Nevertheless, Legris acknowledged that getting the Council to sign up to a joint register, which is often represented by experts seconded from national capitals, would be difficult. 

“Governments and coalitions of governments in the Council that are trying to influence policymaking are clearly lobbyists, as are people trying to influence EU presidencies,” he admitted. “But we didn’t want the register to be an administrative directive,” he said. 

Asked whether he envisaged Commission participation in a common mandatory register, Legris said that the EU executive would assess who was “interacting with its services on the basis of the current register” next summer before deciding whether a mandatory approach was required. 

But some commentators are sceptical as to the likelihood of a common, mandatory register between the Commission, the Parliament and the Council ever seeing the light of day. “Don’t expect the three institutions to come together on this in a sensitive election season,” said Tom Spencer, visiting professor of public affairs at Brunel University. 

"As a citizen I have learnt a lot from the register. The point is that we address the issue of public trust relating to the way decisions are taken in Brussels," said Kristian Schmidt, deputy head of cabinet for EU Administration and Anti-Fraud Commissioner Siim Kallas. "The European Commission is considering writing to unregistered consultancies to remind them to participate," he added.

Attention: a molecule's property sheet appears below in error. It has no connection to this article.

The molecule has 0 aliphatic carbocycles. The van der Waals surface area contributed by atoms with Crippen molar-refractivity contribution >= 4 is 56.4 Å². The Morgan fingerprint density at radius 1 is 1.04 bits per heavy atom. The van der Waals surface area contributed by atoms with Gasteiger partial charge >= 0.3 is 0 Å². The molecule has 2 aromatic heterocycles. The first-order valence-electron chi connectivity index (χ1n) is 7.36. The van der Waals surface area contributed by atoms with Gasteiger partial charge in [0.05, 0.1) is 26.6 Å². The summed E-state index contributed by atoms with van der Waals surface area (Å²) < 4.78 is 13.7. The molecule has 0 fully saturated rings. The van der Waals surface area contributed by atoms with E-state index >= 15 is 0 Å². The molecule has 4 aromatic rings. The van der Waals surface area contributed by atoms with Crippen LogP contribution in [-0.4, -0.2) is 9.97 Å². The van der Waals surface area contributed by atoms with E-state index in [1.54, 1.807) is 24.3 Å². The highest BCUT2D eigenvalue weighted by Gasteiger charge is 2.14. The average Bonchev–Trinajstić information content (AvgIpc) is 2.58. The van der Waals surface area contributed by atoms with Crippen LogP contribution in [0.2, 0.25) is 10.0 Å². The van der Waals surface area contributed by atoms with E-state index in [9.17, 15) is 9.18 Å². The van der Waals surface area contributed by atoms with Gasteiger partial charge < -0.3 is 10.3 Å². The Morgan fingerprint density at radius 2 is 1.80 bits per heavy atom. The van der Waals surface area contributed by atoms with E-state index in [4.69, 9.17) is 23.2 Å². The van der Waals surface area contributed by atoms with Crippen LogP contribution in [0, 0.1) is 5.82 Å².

"We will do our bit to make the voluntary register work first, but it is not locked in its current form," continued Schmidt. "The Commission is open to a joint register with Parliament and the Council, including the names of individuals," but it was now up to the other institutions to come forward with proposals on how to do so, he said. 

On financial disclosure, Schmidt said the idea was not to launch "a crusade against lobbyists," but the forthcoming "explosion" of lobbying in Brussels meant that it was "important to break the mental barrier and get financial disclosure now".